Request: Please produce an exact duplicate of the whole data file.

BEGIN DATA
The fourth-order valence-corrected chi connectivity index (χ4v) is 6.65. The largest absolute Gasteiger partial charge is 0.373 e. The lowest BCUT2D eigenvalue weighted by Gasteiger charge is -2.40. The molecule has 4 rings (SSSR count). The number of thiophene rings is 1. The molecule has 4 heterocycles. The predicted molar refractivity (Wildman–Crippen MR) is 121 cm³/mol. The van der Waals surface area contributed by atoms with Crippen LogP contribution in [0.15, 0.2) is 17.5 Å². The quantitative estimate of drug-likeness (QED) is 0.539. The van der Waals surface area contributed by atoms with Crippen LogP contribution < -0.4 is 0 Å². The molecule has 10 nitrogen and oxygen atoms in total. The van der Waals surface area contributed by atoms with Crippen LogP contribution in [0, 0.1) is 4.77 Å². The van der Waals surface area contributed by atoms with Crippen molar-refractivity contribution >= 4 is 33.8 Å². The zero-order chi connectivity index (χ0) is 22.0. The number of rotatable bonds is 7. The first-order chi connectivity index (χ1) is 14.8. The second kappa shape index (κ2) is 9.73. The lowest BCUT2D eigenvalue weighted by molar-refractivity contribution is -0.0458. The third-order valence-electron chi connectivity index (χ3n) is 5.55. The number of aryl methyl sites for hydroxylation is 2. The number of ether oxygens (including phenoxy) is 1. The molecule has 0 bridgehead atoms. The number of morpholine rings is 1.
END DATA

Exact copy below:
The fourth-order valence-corrected chi connectivity index (χ4v) is 6.65. The largest absolute Gasteiger partial charge is 0.373 e. The lowest BCUT2D eigenvalue weighted by Gasteiger charge is -2.40. The molecule has 4 rings (SSSR count). The number of thiophene rings is 1. The molecule has 4 heterocycles. The predicted molar refractivity (Wildman–Crippen MR) is 121 cm³/mol. The van der Waals surface area contributed by atoms with Crippen LogP contribution in [0.15, 0.2) is 17.5 Å². The quantitative estimate of drug-likeness (QED) is 0.539. The van der Waals surface area contributed by atoms with Crippen LogP contribution < -0.4 is 0 Å². The molecule has 10 nitrogen and oxygen atoms in total. The van der Waals surface area contributed by atoms with Crippen LogP contribution in [0, 0.1) is 4.77 Å². The van der Waals surface area contributed by atoms with Crippen molar-refractivity contribution >= 4 is 33.8 Å². The zero-order chi connectivity index (χ0) is 22.0. The number of rotatable bonds is 7. The first-order chi connectivity index (χ1) is 14.8. The second kappa shape index (κ2) is 9.73. The lowest BCUT2D eigenvalue weighted by molar-refractivity contribution is -0.0458. The third-order valence-electron chi connectivity index (χ3n) is 5.55. The number of aryl methyl sites for hydroxylation is 2. The number of ether oxygens (including phenoxy) is 1. The molecule has 0 bridgehead atoms. The number of morpholine rings is 1.